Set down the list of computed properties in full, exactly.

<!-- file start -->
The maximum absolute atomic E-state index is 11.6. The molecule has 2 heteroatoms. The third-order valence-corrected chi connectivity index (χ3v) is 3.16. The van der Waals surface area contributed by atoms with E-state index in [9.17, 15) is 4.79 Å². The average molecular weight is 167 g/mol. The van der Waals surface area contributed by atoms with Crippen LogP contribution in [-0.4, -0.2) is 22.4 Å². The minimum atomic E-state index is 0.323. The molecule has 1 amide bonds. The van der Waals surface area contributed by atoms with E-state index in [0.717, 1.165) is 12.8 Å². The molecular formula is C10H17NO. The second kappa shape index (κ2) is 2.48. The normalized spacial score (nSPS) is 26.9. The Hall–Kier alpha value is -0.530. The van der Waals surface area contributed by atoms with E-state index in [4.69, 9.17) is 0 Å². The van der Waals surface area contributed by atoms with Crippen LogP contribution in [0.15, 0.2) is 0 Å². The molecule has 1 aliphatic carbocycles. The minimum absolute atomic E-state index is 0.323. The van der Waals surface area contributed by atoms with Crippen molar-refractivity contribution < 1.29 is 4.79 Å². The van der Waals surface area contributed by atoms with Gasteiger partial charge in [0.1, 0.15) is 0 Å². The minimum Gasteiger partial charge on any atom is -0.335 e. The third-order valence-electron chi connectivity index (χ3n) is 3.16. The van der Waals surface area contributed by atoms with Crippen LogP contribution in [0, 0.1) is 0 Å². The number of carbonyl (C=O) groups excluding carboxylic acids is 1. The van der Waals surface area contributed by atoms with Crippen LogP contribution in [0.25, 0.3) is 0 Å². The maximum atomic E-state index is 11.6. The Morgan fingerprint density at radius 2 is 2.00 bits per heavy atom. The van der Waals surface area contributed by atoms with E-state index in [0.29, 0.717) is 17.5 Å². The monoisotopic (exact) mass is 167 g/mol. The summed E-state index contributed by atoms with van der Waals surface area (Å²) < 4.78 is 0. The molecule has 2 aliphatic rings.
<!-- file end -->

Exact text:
The maximum absolute atomic E-state index is 11.6. The molecule has 2 heteroatoms. The third-order valence-corrected chi connectivity index (χ3v) is 3.16. The van der Waals surface area contributed by atoms with E-state index in [9.17, 15) is 4.79 Å². The average molecular weight is 167 g/mol. The van der Waals surface area contributed by atoms with Crippen LogP contribution in [-0.4, -0.2) is 22.4 Å². The minimum atomic E-state index is 0.323. The molecule has 1 amide bonds. The van der Waals surface area contributed by atoms with E-state index in [0.717, 1.165) is 12.8 Å². The molecular formula is C10H17NO. The second kappa shape index (κ2) is 2.48. The normalized spacial score (nSPS) is 26.9. The Hall–Kier alpha value is -0.530. The van der Waals surface area contributed by atoms with E-state index in [4.69, 9.17) is 0 Å². The van der Waals surface area contributed by atoms with Crippen LogP contribution in [0.15, 0.2) is 0 Å². The molecule has 1 aliphatic carbocycles. The minimum absolute atomic E-state index is 0.323. The van der Waals surface area contributed by atoms with Crippen molar-refractivity contribution < 1.29 is 4.79 Å². The van der Waals surface area contributed by atoms with Gasteiger partial charge in [0.1, 0.15) is 0 Å². The minimum Gasteiger partial charge on any atom is -0.335 e. The third-order valence-electron chi connectivity index (χ3n) is 3.16. The van der Waals surface area contributed by atoms with Crippen LogP contribution in [0, 0.1) is 0 Å². The number of carbonyl (C=O) groups excluding carboxylic acids is 1. The van der Waals surface area contributed by atoms with Crippen LogP contribution in [0.25, 0.3) is 0 Å². The maximum atomic E-state index is 11.6. The Morgan fingerprint density at radius 2 is 2.00 bits per heavy atom. The van der Waals surface area contributed by atoms with E-state index in [0.29, 0.717) is 17.5 Å². The monoisotopic (exact) mass is 167 g/mol. The summed E-state index contributed by atoms with van der Waals surface area (Å²) < 4.78 is 0. The molecule has 2 aliphatic rings.